Yajurveda, aka: Yajur-Veda, Yajus-veda; 6 Definition(s)
Yajurveda means something in Hinduism, Sanskrit, Marathi. If you want to know the exact meaning, history, etymology or English translation of this term then check out the descriptions on this page. Add your comment or reference to a book if you want to contribute to this summary article.
Yajurveda (यजुर्वेद).—General. The Caturvedas are:—Ṛgveda, Yajurveda Sāmaveda and Atharvaveda. Viṣṇu Purāṇa, Part 3, Chapter 5, mentions that Vaiśampāyana, the disciple of Vedavyāsa, divided Yajurveda into twentyseven branches and taught them to his disciples. Among those disciples there was Yājñavalkya, the son of Brahmarāta. It was Vyāsa who divided the Vedas into four parts. After dīviding them, the sage Vyāsa taught Ṛgveda to Paila, Yajurveda to Vaiśampāyana, Sāmaveda to Jaimini and Atharvaveda to Sumantu.
The rules for Japa, Homa etc. of Yajurveda were taught to Vyāsa by Agnideva. If all the rules of Yajurveda are correctly observed, all desires will be fulfilled. There are special rules for the observance of homa for the fulfilment of particular desires. (See full article at Story of Yajurveda from the Puranic encyclopaedia by Vettam Mani)Source: archive.org: Puranic Encyclopaedia
Yajurveda (यजुर्वेद).—See Yajus;1 divided into four parts from which originated yajña, performed by four orders of priests —adhvaryu to recite yajus, hota, the rks, and udgāta, the sāman, and Brahmā, the atharvamantras,2 its śākhas are 27; arranged by Vaiśampāyana, pupil of Vyāsa, and taught to his disciples including Yājñavalkya; the latter was made to vomit for his behaviour, all the texts, which the other disciples digested, in the form of partridges and hence this portion came to be known as Taittirīya; but Yājñavalkya prayed to the Sun-god who initiated him into the other portions of the Yajus in the form of a horse and hence called Vājaseneya;3 part of Viṣṇu.4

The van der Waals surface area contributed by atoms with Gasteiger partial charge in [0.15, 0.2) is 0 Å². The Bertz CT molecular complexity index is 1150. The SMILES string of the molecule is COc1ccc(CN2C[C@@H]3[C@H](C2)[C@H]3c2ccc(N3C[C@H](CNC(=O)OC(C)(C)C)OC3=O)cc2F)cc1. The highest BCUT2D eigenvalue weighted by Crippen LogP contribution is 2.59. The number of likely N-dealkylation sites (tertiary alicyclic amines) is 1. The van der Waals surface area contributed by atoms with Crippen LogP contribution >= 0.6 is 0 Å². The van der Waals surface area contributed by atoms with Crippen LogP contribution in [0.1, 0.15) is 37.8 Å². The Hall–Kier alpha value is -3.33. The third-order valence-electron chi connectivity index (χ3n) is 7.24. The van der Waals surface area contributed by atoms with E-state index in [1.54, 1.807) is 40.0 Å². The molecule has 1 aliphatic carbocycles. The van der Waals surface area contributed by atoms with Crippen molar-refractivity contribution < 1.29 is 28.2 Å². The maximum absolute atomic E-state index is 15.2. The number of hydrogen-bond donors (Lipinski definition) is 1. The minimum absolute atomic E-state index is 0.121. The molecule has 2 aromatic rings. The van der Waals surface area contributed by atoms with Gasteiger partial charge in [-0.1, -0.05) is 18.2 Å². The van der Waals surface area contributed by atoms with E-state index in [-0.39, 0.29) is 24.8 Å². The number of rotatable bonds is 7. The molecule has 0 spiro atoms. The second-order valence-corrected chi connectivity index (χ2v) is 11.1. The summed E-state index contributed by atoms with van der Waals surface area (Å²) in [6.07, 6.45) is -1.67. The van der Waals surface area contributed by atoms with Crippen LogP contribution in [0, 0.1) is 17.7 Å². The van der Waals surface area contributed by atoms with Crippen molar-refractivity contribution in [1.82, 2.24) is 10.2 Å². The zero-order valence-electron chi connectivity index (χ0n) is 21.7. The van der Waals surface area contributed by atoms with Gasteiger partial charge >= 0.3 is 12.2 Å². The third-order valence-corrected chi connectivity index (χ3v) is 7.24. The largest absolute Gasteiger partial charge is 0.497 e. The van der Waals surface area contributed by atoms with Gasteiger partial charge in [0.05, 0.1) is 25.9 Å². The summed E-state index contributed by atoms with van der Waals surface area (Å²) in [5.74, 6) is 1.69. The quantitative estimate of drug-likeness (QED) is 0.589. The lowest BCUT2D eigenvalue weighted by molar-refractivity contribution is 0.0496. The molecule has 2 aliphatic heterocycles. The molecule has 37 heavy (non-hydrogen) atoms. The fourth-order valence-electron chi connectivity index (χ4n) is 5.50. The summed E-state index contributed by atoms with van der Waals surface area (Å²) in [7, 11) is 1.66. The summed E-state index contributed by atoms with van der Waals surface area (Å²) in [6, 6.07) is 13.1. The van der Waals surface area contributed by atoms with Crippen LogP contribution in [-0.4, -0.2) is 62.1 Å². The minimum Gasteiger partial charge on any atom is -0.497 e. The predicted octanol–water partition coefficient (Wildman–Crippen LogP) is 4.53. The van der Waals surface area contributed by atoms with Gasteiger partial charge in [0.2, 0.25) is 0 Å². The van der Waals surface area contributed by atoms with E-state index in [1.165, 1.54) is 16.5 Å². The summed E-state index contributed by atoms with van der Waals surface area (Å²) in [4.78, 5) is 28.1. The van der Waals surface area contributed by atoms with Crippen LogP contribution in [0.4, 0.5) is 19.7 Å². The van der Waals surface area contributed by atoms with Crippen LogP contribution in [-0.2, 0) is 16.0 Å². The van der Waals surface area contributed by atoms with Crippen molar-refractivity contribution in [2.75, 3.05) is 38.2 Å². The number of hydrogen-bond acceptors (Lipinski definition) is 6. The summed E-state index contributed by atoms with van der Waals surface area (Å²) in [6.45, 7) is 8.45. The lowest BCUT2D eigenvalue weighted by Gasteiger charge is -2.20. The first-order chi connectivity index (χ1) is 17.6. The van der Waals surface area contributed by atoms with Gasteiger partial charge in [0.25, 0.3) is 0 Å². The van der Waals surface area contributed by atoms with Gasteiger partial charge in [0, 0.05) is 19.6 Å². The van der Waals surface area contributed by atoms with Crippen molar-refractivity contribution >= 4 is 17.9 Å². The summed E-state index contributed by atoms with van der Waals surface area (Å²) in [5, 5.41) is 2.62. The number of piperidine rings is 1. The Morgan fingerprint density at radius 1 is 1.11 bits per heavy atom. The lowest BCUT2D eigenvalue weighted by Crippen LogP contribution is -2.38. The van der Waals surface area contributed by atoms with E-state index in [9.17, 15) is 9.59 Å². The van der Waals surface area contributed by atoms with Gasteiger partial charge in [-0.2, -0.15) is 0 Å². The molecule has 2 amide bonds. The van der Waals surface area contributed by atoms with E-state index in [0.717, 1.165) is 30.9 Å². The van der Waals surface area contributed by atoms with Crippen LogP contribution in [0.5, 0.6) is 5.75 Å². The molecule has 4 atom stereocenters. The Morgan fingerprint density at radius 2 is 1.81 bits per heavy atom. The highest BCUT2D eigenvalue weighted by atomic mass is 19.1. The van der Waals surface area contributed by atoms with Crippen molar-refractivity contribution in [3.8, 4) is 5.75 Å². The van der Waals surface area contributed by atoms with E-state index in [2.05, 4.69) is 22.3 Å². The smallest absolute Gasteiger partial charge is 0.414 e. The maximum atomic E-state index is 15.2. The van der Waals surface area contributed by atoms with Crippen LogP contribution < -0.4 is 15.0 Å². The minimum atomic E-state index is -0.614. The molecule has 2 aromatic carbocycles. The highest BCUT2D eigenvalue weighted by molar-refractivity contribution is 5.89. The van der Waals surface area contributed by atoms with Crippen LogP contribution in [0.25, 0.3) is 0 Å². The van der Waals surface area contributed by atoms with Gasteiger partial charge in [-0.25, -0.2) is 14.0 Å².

- 1) Brahmāṇḍa-purāṇa II. 34. 14-18: Matsya-purāṇa 93. 129; 133. 31. Vāyu-purāṇa 26. 20. 60. 14, 17, 22; 61. 5-8; 65. 25.
- 2) Viṣṇu-purāṇa III. 4. 8-12.
- 3) Ib. III. ch. 5 (whole).
- 4) Ib. V. 1. 37.
The Purana (पुराण, purāṇas) refers to Sanskrit literature preserving ancient India’s vast cultural history, including historical legends, religious ceremonies, various arts and sciences. The eighteen mahapuranas total over 400,000 shlokas (metrical couplets) and date to at least several centuries BCE.
Dhanurveda (science of warfare)
Yajurveda (यजुर्वेद) is the name of a Sanskrit text partly dealing with the ancient Indian science of martial arts (dhanurveda).—Yajurveda highlights the importance of the science of archery and praises those who are well versed in it.Source: Knowledge Traditions & Practices of India: Martial Arts Traditions: A Survey
Dhanurveda (धनुर्वेद) refers to the “knowledge of warfare” and, as an upaveda, is associated with the Ṛgveda. It contains instructions on warfare, archery and ancient Indian martial arts, dating back to the 2nd-3rd millennium BCE.
Languages of India and abroad